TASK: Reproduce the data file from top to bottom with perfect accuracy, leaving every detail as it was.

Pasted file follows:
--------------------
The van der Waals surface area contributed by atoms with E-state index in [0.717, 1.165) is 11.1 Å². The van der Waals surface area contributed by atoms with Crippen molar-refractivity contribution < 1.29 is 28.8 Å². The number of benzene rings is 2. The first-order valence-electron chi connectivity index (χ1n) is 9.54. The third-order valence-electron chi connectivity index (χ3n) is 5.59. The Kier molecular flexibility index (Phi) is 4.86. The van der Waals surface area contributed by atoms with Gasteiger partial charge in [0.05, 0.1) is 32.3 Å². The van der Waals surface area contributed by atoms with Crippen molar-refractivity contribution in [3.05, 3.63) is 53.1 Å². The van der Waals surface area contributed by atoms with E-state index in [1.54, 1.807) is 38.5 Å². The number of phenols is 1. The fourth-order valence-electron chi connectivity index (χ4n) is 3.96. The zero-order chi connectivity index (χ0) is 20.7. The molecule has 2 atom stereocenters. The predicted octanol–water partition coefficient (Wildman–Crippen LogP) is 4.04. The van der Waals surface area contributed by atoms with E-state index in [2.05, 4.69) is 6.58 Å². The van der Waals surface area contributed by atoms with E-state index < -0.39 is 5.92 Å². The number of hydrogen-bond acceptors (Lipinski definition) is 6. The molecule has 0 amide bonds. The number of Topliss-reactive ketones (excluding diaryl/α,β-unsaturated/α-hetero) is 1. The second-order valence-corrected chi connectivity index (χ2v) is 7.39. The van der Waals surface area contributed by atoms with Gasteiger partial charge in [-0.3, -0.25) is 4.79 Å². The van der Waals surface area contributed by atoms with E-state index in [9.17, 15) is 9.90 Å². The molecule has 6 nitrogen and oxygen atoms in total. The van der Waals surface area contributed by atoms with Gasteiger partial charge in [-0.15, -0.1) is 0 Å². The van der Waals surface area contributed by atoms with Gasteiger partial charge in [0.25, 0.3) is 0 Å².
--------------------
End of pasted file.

The van der Waals surface area contributed by atoms with E-state index in [0.717, 1.165) is 11.1 Å². The van der Waals surface area contributed by atoms with Crippen molar-refractivity contribution < 1.29 is 28.8 Å². The number of benzene rings is 2. The first-order valence-electron chi connectivity index (χ1n) is 9.54. The third-order valence-electron chi connectivity index (χ3n) is 5.59. The Kier molecular flexibility index (Phi) is 4.86. The van der Waals surface area contributed by atoms with Gasteiger partial charge in [0.05, 0.1) is 32.3 Å². The van der Waals surface area contributed by atoms with Crippen molar-refractivity contribution in [3.05, 3.63) is 53.1 Å². The van der Waals surface area contributed by atoms with E-state index in [1.54, 1.807) is 38.5 Å². The number of phenols is 1. The fourth-order valence-electron chi connectivity index (χ4n) is 3.96. The zero-order chi connectivity index (χ0) is 20.7. The molecule has 2 atom stereocenters. The predicted octanol–water partition coefficient (Wildman–Crippen LogP) is 4.04. The van der Waals surface area contributed by atoms with E-state index in [2.05, 4.69) is 6.58 Å². The van der Waals surface area contributed by atoms with E-state index < -0.39 is 5.92 Å². The number of hydrogen-bond acceptors (Lipinski definition) is 6. The molecule has 0 amide bonds. The number of Topliss-reactive ketones (excluding diaryl/α,β-unsaturated/α-hetero) is 1. The second-order valence-corrected chi connectivity index (χ2v) is 7.39. The van der Waals surface area contributed by atoms with Gasteiger partial charge in [-0.3, -0.25) is 4.79 Å². The van der Waals surface area contributed by atoms with E-state index in [9.17, 15) is 9.90 Å². The molecule has 6 nitrogen and oxygen atoms in total. The van der Waals surface area contributed by atoms with Gasteiger partial charge in [-0.15, -0.1) is 0 Å². The van der Waals surface area contributed by atoms with Gasteiger partial charge in [0.25, 0.3) is 0 Å².